We live in a multicultural world, where people of different cultures and different beliefs must work together more than ever. The face of the American workforce is changing rapidly. Diversity has replaced the concept of the “melting pot” as the American ideal. Cultures, races, and religions are no longer expected to meld into one, and successful organizations across the nation are recognizing the value that the differences among employees can bring.
When discussing diversity in the workplace, a number of questions often arise from employees and managers alike. Discussing diversity, clarifying misconceptions and addressing common questions is one of the first steps in creating a workplace culture that embraces diversity.
Diversity is just about race and gender, right?
Race and gender are just two facets of diversity. Ethnicity, sexual orientation, age, religion, and disability also enter into the equation. Other facets include personality, cognitive style, tenure, organizational function, education, background and more.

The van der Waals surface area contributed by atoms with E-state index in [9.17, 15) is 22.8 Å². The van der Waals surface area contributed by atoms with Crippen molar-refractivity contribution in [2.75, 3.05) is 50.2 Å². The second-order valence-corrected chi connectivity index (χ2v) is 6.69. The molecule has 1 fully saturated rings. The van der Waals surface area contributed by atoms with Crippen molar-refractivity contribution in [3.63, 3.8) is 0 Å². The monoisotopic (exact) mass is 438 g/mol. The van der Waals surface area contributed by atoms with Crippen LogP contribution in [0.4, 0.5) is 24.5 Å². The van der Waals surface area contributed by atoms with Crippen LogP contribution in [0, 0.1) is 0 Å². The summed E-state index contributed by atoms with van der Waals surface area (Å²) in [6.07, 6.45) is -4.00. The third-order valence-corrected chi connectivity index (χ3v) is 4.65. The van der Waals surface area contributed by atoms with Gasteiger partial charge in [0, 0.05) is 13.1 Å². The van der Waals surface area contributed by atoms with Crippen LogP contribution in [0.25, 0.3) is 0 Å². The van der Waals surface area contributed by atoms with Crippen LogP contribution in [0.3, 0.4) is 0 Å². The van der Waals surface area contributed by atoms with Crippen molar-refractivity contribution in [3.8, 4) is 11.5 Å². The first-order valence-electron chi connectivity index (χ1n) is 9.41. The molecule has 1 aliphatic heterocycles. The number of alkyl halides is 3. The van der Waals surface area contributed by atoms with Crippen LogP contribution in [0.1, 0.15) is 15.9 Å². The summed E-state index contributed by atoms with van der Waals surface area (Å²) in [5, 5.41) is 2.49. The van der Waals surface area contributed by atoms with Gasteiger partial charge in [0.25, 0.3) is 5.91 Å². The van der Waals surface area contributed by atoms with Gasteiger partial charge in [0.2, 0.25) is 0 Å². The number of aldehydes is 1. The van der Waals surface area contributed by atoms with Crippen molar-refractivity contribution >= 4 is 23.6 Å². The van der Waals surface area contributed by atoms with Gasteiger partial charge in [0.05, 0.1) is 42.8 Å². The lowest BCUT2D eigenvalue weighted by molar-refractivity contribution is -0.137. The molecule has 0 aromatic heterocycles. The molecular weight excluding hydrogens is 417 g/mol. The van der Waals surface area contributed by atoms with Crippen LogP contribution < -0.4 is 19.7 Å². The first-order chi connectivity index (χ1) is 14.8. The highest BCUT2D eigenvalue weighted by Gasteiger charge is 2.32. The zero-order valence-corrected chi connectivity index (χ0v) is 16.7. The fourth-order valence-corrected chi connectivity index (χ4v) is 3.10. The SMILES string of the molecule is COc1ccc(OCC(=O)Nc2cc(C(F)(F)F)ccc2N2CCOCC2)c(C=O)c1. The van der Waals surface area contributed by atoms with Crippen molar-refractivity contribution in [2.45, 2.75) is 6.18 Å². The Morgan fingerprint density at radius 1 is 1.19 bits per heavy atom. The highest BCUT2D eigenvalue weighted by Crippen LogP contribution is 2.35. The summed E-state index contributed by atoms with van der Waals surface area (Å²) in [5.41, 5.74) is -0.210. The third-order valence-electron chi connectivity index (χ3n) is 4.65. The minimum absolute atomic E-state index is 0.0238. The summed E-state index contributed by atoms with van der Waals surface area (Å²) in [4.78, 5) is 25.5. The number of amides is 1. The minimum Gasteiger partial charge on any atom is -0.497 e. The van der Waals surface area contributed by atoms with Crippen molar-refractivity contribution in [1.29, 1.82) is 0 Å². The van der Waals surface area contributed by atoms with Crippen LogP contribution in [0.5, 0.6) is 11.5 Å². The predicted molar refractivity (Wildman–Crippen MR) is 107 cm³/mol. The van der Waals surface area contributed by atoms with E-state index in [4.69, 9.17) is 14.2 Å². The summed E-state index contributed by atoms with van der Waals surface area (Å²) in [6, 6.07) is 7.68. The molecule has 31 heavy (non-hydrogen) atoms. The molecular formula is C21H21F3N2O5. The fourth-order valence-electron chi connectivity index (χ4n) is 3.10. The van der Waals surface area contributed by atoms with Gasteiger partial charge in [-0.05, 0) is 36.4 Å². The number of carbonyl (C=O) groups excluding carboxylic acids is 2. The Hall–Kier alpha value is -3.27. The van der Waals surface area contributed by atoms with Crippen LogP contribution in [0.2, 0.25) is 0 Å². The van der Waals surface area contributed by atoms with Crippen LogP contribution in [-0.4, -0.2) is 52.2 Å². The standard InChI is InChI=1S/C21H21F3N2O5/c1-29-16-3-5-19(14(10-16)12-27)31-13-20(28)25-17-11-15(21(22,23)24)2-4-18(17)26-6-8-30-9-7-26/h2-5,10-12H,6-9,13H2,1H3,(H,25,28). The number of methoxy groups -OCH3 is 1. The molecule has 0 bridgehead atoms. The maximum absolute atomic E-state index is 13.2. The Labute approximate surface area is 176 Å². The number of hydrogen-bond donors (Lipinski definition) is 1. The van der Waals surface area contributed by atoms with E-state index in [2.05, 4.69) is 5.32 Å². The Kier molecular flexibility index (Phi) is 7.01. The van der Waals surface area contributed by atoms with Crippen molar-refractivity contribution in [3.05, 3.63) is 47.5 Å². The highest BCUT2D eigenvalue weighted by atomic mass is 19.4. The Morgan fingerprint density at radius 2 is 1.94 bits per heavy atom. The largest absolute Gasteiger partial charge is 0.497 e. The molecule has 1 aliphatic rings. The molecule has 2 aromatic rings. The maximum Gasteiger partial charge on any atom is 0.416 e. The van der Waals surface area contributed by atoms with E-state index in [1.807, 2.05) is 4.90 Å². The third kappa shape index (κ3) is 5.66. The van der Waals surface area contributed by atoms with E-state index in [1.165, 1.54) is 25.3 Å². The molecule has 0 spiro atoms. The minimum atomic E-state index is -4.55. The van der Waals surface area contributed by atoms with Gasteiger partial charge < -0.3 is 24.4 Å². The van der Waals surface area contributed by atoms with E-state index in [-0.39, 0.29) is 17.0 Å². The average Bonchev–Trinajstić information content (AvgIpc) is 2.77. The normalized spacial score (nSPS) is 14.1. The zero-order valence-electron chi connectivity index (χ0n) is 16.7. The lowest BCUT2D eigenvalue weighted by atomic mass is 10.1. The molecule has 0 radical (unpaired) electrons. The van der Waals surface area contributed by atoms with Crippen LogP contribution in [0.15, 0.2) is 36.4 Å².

Isn’t the human resources (HR) department responsible for diversity in the workplace?
The responsibility for dealing with diversity issues belongs to every employee in the company. However, your HR department has official duties regarding diversity and can provide advice or guidance if you have questions.
What’s the difference between following the law and actively seeking diversity in the workplace?
Equal-opportunity and affirmative action initiatives are government-based regulations that are intended to prevent discrimination and correct past discrimination. Diversity-driven initiatives are voluntary measures taken by employers to increase productivity, develop intellectual resources, and improve the bottom line.
Why should I bother with it?
There are at least four good reasons why you might want to do everything you can to support or promote diversity in your organization:
- To recruit and retain a broader range of talent;
- To adapt to and anticipate the changing applicant pool;
- To develop teams with greater capacity for creativity and innovation;
- To appeal to customers who value diversity and reach multicultural consumers.